Centuries ago, cholera used to claim the lives of hundreds of thousands of people in Europe. Governments back then didn’t know what to do about the disease, so they preferred to keep quiet about outbreaks for fear of chaos and uprisings.
Unbelievable as it may seem, such a response can still be seen in 2017. While Sudan unquestionably has an outbreak of cholera, the country’s leaders have been flatly denying there is an epidemic for a year now. The only independent media outlet openly reporting on cholera in Sudan is Radio Dabanga, which operates from Amsterdam. Doctors and journalists in the country who talk about the incidence of cholera are sacked, imprisoned and subjected to intimidation. The sad result is that the outbreak, which started in one spot in the Nuba mountains and could easily have been contained, has now spread across the entire country.
No action because of money
Radio Dabanga editor Sadeeq says, “Of course we have also thought about the government’s refusal to acknowledge there’s a cholera epidemic. We can’t avoid the conclusion that it’s simply a question of money. The government and the circles close to it earn vast amounts with the import and export of goods. That source of income would be threatened if the cholera epidemic were to be officially confirmed. It would mean closure of the borders with neighbouring countries and strict controls of people travelling into and out of the country. Al Bashir’s regime definitely doesn’t need this as it is already having to cope with a stagnating economy.”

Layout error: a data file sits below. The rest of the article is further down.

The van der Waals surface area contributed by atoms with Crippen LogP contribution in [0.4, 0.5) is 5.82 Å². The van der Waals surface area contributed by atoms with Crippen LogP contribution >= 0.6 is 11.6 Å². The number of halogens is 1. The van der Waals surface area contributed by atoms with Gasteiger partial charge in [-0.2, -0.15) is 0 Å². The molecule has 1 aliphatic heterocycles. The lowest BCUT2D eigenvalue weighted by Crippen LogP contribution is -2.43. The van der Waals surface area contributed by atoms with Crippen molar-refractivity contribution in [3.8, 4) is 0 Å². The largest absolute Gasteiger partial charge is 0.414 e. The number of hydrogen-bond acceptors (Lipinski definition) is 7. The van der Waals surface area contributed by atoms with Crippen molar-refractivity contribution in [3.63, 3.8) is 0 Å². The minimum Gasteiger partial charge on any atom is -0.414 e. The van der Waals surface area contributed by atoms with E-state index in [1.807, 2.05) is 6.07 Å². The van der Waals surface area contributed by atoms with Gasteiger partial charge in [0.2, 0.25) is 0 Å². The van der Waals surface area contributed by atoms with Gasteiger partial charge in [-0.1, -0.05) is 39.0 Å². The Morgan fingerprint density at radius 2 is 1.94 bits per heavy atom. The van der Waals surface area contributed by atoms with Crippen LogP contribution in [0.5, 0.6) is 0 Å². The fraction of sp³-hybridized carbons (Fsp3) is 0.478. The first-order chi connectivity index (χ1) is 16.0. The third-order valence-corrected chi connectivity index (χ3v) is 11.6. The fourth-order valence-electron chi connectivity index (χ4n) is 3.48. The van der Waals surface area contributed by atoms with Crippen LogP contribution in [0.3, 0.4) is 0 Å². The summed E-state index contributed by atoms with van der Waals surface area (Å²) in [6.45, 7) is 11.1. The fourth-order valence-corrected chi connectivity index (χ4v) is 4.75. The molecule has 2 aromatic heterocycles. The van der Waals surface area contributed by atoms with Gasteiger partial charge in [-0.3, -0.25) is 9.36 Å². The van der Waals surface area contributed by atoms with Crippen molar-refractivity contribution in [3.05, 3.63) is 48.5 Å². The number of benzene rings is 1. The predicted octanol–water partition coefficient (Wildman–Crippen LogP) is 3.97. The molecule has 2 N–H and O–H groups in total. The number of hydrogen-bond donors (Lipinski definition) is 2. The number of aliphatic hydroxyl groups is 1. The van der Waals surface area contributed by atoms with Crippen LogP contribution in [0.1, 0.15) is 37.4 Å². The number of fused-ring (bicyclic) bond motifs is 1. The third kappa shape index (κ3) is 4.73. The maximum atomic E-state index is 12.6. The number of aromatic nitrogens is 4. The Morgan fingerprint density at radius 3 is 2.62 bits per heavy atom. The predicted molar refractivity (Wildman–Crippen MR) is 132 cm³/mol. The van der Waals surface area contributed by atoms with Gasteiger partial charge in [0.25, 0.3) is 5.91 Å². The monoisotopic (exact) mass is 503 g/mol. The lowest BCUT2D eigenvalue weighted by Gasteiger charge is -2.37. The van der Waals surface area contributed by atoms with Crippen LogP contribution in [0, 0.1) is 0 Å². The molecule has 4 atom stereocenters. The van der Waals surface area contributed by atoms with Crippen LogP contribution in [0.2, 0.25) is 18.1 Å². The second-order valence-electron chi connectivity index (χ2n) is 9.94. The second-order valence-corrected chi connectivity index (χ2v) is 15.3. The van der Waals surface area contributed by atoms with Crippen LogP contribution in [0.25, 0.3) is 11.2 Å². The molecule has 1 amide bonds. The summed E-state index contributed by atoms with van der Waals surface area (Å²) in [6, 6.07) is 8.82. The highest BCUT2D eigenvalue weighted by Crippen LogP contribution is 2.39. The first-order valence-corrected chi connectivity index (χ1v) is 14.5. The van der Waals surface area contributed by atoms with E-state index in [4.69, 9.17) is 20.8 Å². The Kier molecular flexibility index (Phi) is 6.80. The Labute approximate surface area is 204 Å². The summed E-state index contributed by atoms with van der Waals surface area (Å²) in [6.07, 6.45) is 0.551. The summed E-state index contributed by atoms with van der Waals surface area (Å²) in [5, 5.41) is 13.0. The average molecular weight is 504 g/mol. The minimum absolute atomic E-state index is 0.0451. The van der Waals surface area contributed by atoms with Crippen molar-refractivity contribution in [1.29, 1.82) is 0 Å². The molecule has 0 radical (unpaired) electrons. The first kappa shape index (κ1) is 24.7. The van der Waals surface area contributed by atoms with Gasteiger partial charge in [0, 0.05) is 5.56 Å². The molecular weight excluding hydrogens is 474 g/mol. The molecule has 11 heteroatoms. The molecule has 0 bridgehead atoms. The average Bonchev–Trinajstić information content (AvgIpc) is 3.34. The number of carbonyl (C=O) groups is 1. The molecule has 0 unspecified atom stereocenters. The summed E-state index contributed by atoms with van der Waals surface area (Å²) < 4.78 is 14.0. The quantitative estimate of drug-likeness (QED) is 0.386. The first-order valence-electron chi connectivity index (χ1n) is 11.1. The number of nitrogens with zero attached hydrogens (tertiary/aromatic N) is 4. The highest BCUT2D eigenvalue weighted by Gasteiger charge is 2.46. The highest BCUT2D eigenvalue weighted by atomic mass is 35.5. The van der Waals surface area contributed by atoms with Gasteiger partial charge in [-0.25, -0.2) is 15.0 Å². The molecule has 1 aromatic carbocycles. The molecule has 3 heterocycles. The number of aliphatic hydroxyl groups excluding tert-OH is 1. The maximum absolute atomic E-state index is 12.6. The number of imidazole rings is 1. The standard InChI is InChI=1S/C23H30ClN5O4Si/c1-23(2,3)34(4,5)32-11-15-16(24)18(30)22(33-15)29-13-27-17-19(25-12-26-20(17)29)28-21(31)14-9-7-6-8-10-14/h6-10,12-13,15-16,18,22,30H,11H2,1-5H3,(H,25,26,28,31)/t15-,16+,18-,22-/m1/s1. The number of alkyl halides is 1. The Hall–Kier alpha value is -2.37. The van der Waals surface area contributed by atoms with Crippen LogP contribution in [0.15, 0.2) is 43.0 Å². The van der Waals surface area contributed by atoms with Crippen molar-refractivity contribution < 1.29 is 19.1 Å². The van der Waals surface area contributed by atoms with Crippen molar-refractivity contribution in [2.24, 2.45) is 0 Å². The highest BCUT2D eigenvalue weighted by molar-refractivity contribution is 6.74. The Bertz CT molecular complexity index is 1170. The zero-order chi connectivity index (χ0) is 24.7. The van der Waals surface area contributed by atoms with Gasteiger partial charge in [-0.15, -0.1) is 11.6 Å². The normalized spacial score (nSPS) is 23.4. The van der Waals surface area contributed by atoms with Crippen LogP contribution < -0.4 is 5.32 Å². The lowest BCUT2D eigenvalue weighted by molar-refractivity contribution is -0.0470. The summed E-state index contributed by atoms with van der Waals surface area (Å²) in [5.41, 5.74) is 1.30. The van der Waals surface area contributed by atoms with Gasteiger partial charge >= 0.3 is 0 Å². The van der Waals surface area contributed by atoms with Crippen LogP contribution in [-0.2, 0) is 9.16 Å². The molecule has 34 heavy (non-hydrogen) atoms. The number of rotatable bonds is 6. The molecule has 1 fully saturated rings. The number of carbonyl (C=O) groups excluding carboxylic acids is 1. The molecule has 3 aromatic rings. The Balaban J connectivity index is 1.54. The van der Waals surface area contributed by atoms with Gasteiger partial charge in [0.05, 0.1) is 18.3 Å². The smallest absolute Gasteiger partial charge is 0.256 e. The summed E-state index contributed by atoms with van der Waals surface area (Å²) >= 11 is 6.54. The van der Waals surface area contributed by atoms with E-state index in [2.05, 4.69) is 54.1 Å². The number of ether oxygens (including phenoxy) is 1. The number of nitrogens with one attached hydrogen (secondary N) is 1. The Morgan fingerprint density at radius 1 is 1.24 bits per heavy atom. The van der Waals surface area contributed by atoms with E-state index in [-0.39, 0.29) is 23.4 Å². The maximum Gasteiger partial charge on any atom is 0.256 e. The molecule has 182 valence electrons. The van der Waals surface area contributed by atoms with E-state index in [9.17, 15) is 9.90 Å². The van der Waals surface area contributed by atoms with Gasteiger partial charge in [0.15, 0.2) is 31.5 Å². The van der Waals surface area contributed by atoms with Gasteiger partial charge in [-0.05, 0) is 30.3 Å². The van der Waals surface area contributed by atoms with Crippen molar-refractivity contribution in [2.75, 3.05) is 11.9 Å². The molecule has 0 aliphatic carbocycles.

If you become infected by the cholera bacterium, you become incredibly thirsty, you get diarrhoea and stink of fish, you keep vomiting, your muscles contract involuntarily and you get heart palpitations. Severe dehydration is followed by liver failure, sometimes shock and death. Anyone who is infected and not treated can die within one to two days. Even if only one in five infected people go on to develop the disease, the rapid infection of large numbers of people leads to many victims. Yet we know that identifying and treating the disease should be a piece of cake. You can have the patient up and running again within a week by administering really simple, cheap treatments such as a salt solution (oral rehydration solution, or ORS), combined in some cases with antibiotics.
Since August last year, the editorial team at Radio Dabanga in Amsterdam have been receiving messages suggesting that an outbreak of cholera could be imminent. Doctors in various parts of the country contacted the radio station back then with reports of hundreds of cases of what they called ‘watery diarrhoea’. In September, dozens of fatalities were cited, mainly of babies under 12 months and the elderly, who are less resilient. The epidemic was gathering steam.
Sadeeq: “In August last year, we presented the dozens of messages from listeners about the disease symptoms to specialists in London. They said immediately that this was cholera. The evidence carried on accumulating after that. Of course, we make careful checks of the information from villages, hospitals and health centres. The reports often reach us via others because the people sending us the information don’t want to become publicly known. The word ‘cholera’ is taboo for the regime and anyone using it risks being arrested. That has already happened many times.”